The Girl Who Kicked the Hornet's Nest
Directed by Daniel Alfredson
Three films later and the appeal of the exploitative, plot-larded film adaptations of Stieg Larsson's "Millenium" trilogy is still lost on me. —The Girl Who Kicked the Hornet's Nest—, the third and hopefully final film (the debate over whether or not novelist Larsson's unfinished fourth manuscript should be published posthumously is still ongoing, after all), is a 2 1/2 hour epilogue. As —Hornet's Nest— is a neo-noir about the gathering and dissemination of information, it's more than a little sad to see that director Daniel Alfredson and screenwriters Jonas Fryberg and Ulf Ryberg have only produced a long, ungainly and uncinematic info dump whose sole purpose is to resolve plot threads leftover from the series' last entry. Spoiler alert: the titular girl's problems are resolved and she gets her revenge.
The plot of this film is so dependent on the plots of the last two films that it's basically a Friday episode of —Days of Our Lives—. Previously on "Stand-Offish But Bad-Ass Rape Victim and the Journalist that Loved Her:" Lisbeth Salander (Noomi Rapace) has just survived an attack from her evil papa Alexander Zalachenko (Georgi Staykov). Zalachenko, a member of a super-secret organization that has fingers in every pie in Stockholm and hence Sweden in general, was set to be the fall guy for the crimes that Lisbeth—who incidentally was abused by her father—exposed. The only person of influence in her corner, as in the last two movies, is crusading journalist Mikael Blomkvist (Michael Nyqvist). Meanwhile, Lisbeth's evil Albino half-brother (Micke Spreitz) is hiding out around the Swedish countryside but can be frequently seen lurking about the film's periphery, listening to radio broadcasts and waiting for his chance to strike.
Which is pretty much what everyone else throughout the rest of the movie does, though most of them have more substantial parts and some of them even have dialogue. In fact, it seems like everybody in the film except Lisbeth's demi-bro takes turns sharing information with one another, expressly spelling out why everything that's happening in the film has consequences. But it doesn't: the smoking gun Mikael and his team of journalist have been looking for is something they've known they had on-hand since the first film. This isn't a spoiler: that key bit of evidence comes up three times over the course of — Hornet's Nest—, its significance fully grasped by the cast. This reveals the plot of —Hornet's Nest— for what it really is: a long slog to an inevitable conclusion that was broadcast over the course of three films whose combined runtime is more than seven hours.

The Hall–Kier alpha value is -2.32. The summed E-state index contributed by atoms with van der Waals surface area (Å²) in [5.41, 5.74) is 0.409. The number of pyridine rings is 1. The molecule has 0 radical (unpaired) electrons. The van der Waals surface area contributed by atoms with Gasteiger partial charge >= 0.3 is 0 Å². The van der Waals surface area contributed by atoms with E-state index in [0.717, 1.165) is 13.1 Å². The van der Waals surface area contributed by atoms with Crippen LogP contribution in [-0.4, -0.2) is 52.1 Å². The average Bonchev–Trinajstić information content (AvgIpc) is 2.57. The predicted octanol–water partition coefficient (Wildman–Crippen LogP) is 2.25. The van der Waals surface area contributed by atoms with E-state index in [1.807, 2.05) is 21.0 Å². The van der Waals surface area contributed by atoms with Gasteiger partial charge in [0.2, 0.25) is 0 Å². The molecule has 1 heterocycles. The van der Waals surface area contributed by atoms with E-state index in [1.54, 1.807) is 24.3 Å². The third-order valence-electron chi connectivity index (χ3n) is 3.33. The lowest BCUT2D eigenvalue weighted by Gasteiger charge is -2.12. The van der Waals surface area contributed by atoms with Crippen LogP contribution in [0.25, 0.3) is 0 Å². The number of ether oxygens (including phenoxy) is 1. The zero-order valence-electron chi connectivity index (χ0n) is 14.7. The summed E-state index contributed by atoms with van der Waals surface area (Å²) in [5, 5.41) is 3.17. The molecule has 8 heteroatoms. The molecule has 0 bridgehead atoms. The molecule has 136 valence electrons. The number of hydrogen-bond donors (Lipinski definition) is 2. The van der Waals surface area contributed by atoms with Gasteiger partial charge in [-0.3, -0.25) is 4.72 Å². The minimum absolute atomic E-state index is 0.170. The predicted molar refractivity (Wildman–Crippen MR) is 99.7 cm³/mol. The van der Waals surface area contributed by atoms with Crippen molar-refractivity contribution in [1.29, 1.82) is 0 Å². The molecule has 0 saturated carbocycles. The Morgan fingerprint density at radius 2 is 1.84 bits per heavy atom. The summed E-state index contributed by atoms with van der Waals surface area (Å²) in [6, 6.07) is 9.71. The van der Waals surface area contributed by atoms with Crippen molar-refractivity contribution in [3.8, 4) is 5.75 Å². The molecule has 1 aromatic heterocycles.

Then again, what would you expect from a franchise whose tension is inherently spoiled by the trusty and ever-ready platonic resource Lisbeth has in Mikael Mikael has the power of the press on his side: as the editor of Millennium Magazine, he devotes an entire issue to telling Lisbeth's story in an attempt to expose her persecutors. Without a thought, Mikael tells his sub-editors that they'll need 75 pages-worth of material devoted to Lisbeth's story, 30 of which are devoted just to discrediting the psychiatrist who abused Lisbeth while she was a teenage asylum inmate (right, right, Zalachenko previously committed his daughter to an asylum at the age of 12 after she set him on fire, as was alluded to in —The Girl Who Played with Fire— and now this film through flashbacks).
Worst of all, Lisbeth is still poor old under-developed Lisbeth. She's still a great big question mark who flaunts her impenetrability by huffily refusing to answer anyone's questions unless she feels like it. Lisbeth's a pre-packaged, feministsploitation icon: she records her graphic rape at the hands of a legal guardian with a mini digtal camera in — Dragon Tattoo— and uses that footage to her advantage in that film, too. She gets closure from that same covertly shot footage again in — Hornet's Nest—, but this time, she's exhibiting her debasement to a public audience of judges that ultimately will determine her fate. It's her way of getting her voice back and because she's the one filmed her rape, she did it on her own terms, too.
These dubious claims to female empowerment might be worth taking seriously if the brutality of the rape in question wasn't accentuated in —The Girl With the Dragon Tattoo— by a post-sodomy shot of Lisbeth limping away. More importantly, there's the stupefying way that Lisbeth puts on a lot of goth make-up and does up her hair in a Mohawk again in —The Girl Who Kicked the Hornet's Nest— to signify that she's going to war with, um, those evil, faceless Swedish guys that shall not be named. She is a serious and ferocious lady and hence will look like a Hot Topic model if she wants to. Tell me another one.
Opens October 29